The video on using H5P was very clear and instructive, but I’d already read Lorenzo’s warning about the free use of this tool. To add to that, the warning the creators themselves provide about using the free version is as follows:

Why you shouldn’t create real content on the test drive

Real H5P content should be created on or on a self-hosted H5P open source version. See how to get started.

We strongly discourage the use of as a service for creating and hosting any substantial content for the following reasons:

  • When we release updates, we have to take down and we do so without warning. This happens just about every other week.
  • When we send out newsletters we disable the embeds to handle the extra traffic from the newsletters. We do so without warning.
  • There are often unstable versions of H5P installed, it is a test-drive feature. There are examples of those using as a “free hosting service” loosing hours of work.
  • is hosted on a low-cost hosting provider and is often slow to respond. In very busy periods it might not respond at all.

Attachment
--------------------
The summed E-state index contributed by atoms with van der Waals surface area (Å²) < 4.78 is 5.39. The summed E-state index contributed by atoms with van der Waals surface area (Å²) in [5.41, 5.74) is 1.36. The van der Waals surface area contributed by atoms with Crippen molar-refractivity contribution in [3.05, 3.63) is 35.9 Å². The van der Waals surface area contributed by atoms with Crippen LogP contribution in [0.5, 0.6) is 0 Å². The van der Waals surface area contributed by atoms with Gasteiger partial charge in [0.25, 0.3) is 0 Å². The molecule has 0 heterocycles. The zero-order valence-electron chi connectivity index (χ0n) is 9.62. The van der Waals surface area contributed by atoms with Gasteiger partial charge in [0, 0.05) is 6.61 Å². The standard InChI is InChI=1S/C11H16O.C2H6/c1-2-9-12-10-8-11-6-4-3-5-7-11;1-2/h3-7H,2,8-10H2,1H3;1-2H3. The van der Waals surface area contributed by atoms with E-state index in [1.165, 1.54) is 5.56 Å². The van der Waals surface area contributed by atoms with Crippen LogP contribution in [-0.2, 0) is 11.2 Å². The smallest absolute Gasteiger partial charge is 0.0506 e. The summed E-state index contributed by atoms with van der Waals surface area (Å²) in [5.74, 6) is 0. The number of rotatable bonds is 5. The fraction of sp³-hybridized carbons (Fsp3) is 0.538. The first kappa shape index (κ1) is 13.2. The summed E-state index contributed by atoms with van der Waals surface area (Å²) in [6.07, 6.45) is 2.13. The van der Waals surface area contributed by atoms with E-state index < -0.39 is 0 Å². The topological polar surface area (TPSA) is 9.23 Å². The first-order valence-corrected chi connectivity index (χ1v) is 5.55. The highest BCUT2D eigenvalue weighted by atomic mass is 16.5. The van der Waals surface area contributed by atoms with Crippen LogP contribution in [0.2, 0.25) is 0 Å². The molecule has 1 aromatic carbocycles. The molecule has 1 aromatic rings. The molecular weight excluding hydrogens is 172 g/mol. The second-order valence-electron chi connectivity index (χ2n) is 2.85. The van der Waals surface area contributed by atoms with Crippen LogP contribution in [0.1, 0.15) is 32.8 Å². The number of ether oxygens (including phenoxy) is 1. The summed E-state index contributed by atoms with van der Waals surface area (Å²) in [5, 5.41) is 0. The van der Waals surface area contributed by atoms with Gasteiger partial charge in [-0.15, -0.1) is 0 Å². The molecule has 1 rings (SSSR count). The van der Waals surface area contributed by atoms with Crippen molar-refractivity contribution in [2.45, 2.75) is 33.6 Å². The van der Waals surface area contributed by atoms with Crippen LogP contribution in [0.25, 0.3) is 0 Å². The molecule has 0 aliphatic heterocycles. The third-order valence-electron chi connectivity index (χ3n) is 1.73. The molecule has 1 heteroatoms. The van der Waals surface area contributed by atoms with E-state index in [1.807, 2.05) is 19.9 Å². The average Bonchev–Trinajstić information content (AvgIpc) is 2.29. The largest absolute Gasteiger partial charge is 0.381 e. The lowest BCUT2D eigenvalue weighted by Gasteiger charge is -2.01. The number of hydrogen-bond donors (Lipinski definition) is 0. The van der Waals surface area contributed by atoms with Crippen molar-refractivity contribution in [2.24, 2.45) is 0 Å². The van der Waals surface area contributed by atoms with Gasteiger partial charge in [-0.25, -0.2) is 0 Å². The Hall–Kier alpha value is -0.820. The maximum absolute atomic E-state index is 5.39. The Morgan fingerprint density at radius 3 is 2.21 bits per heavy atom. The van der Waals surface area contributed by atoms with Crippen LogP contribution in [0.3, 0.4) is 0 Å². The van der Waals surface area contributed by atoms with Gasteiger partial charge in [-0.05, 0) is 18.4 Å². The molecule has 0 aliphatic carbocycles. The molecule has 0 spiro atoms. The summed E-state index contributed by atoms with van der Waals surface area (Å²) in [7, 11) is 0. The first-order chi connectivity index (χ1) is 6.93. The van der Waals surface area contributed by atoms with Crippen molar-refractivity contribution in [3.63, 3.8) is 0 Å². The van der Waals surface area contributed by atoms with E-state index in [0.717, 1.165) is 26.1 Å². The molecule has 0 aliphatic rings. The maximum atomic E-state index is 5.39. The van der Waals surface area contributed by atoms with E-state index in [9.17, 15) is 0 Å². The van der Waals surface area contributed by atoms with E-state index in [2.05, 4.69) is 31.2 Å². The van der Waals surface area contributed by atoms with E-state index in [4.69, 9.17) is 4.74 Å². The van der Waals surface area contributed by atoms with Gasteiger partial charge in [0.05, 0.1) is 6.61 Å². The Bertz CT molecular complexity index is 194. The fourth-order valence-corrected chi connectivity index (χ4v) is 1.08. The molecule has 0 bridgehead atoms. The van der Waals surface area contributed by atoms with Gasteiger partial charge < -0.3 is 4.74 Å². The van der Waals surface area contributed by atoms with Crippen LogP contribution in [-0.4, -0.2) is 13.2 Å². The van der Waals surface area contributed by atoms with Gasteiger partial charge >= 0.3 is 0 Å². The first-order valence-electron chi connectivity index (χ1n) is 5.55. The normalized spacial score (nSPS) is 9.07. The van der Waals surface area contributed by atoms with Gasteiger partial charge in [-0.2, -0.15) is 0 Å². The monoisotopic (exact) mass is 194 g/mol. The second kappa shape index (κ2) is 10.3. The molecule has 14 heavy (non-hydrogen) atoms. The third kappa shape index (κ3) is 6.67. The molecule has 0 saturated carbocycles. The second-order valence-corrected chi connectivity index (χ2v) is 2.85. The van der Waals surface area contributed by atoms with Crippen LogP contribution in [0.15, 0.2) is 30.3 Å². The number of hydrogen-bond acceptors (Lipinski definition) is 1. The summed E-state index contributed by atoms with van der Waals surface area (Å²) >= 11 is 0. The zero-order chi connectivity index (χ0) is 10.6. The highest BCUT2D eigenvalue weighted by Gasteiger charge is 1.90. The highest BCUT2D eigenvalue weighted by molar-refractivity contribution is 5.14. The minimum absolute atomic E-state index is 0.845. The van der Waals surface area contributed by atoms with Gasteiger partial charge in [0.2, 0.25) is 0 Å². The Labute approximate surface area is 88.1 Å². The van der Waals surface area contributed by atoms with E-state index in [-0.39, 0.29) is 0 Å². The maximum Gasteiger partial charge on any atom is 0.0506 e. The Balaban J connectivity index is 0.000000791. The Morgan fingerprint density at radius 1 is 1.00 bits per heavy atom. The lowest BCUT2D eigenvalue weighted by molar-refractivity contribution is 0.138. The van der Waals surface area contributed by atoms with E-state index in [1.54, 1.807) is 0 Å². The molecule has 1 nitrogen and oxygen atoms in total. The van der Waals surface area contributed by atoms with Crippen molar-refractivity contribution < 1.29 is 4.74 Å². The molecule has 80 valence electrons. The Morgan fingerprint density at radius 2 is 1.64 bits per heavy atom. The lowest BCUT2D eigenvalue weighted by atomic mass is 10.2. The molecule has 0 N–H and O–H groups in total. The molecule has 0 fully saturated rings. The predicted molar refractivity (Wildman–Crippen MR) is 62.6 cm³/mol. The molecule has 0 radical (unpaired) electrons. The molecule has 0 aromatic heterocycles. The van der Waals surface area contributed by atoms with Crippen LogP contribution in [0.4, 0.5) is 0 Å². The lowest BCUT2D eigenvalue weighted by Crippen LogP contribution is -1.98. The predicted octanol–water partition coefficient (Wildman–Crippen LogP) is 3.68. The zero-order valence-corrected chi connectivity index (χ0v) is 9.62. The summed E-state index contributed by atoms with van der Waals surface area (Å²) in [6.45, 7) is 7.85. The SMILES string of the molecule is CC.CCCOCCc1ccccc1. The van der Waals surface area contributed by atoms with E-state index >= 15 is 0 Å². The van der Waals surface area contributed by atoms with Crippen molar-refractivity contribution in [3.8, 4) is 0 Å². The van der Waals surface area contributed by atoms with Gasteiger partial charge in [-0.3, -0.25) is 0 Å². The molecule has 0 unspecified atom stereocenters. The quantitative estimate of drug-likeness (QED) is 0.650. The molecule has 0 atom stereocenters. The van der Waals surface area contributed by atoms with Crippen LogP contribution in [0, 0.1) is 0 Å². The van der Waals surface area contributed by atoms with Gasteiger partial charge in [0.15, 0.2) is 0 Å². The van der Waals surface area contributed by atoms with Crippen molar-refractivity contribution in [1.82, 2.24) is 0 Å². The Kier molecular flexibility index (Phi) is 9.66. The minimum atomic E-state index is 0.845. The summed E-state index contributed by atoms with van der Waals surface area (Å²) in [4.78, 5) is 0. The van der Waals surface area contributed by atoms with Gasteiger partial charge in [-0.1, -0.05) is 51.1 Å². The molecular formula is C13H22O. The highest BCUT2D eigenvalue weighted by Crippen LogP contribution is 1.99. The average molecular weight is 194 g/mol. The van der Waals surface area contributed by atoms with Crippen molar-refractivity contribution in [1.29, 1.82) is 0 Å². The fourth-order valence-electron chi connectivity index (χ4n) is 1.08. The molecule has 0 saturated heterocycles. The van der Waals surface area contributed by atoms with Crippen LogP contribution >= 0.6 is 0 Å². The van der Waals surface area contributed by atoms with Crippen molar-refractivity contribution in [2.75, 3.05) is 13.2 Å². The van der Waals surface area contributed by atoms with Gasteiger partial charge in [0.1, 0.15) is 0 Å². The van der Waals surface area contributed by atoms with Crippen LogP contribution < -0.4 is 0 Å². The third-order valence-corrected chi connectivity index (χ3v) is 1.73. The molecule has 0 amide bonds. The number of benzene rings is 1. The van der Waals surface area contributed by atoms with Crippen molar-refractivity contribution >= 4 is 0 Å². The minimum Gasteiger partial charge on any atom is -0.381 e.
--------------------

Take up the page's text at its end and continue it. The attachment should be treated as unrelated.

• We do not provide data processing agreements for With the GDPR interpreted strictly, it is illegal to use it if Europeans are among the target audience.
  • It is not meant to be used to host content. Again, it was designed primarily for testing purposes. We will soon start limiting the ability to embed content from

So, there is the option to employ a self-hosted H5P open source version available as an app for the most common VLEs/LMSs, but not for Chamilo, which I and my CEL colleagues use on our PhD WSPE course.

There are certainly some engaging activities that could be produced using H5P, but I won’t be signing up to try them out. I think it’s vital to look into what all these attractive “free” tools actually provide and who the content you produce belongs to, considerations which I believe are made in the final part of this course.